ESPN reporter Rachel Nichols is apologizing after she suggested her colleague Maria Taylor got the NBA Finals hosting gig last year due to her race rather than her talent.
Clips obtained by the New York Times showed Nichols talking to LeBron James’ advisor Adam Mendelsohn while she was in the NBA bubble last July. According to the New York Post, Nichols was unaware her video camera was on while she was on the phone and it was recorded and uploaded to an ESPN server.
“I wish Maria Taylor all the success in the world — she covers football, she covers basketball,” Nichols said in one clip. “If you need to give her more things to do because you are feeling pressure about your crappy longtime record on diversity — which, by the way, I know personally from the female side of it — like, go for it. Just find it somewhere else. You are not going to find it from me or taking my thing away.”
She added: “I just want them to go somewhere else — it’s in my contract, by the way; this job is in my contract in writing.”
On Monday (July 5), during the opening of The Jump on ESPN 2, Nichols made an on-air apology to Taylor.
“So the first thing they teach you in journalism school is don’t be the story. And I don’t plan to break that rule today or distract from a fantastic Finals,” Nichols said. “But I also don’t want to let this moment pass without saying how much I respect, how much I value our colleagues here at ESPN. How deeply, deeply sorry I am for disappointing those I hurt, particularly Maria Taylor, and how grateful I am to be part of this outstanding team.”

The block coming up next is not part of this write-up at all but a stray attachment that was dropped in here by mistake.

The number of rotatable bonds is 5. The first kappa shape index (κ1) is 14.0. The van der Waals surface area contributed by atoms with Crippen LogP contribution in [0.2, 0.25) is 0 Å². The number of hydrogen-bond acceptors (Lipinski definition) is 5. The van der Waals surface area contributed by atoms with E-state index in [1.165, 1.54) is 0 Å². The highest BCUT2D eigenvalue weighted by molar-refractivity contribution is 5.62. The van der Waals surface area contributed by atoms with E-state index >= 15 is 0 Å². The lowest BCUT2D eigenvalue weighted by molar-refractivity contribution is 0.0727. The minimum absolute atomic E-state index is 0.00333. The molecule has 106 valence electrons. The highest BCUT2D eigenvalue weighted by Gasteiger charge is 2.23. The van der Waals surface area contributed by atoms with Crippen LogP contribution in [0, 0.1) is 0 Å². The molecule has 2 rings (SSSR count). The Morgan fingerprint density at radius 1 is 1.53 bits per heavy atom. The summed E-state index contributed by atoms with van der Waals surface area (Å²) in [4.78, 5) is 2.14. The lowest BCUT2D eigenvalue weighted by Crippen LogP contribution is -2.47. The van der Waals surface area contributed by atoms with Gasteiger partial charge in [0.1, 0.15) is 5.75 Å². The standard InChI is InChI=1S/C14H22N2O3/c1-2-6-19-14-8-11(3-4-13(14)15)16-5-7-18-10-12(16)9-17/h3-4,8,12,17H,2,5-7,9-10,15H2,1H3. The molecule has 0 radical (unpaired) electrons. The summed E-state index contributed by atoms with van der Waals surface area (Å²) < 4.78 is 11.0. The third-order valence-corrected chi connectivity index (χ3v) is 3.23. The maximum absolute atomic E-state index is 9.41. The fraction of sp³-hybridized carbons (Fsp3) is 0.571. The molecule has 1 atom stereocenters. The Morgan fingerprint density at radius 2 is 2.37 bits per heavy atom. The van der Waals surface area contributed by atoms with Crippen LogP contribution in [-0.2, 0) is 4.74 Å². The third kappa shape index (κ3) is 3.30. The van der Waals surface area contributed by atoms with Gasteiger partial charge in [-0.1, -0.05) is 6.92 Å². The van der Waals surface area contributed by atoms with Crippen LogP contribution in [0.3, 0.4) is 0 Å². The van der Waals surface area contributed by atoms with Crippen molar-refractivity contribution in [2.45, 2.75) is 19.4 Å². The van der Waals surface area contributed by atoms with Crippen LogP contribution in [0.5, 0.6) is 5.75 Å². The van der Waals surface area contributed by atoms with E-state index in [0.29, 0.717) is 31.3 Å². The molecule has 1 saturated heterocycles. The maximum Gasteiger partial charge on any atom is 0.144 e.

Nichols’ co-stars and former NBA players Richard Jefferson and Kendrick Perkins expressed support for Nichols.
The Times reports many ESPN employees were “outraged” by Nichols’ comments in the video with one telling the newspaper that Nichols not being punished over her comments was “an active source of pain.”
Taylor has not publicly commented since the release of the clip and declined comment to The Times.
Many, however, believe the incident says a lot about the limits of white allyship, nepotism and merit. Some have pointed out that Nichols is related by marriage to the late Academy Award-winning filmmaker Mike Nichols and legendary broadcaster Diane Sawyer, while Taylor is a former NBA player and thereby, arguably, more qualified for the job. Others are upset by the fact that Nichols laughed after Mendelsohn said, “I’m exhausted. Between Me Too and Black Lives Matter, I got nothing left.”
See some reactions from Twitter, below: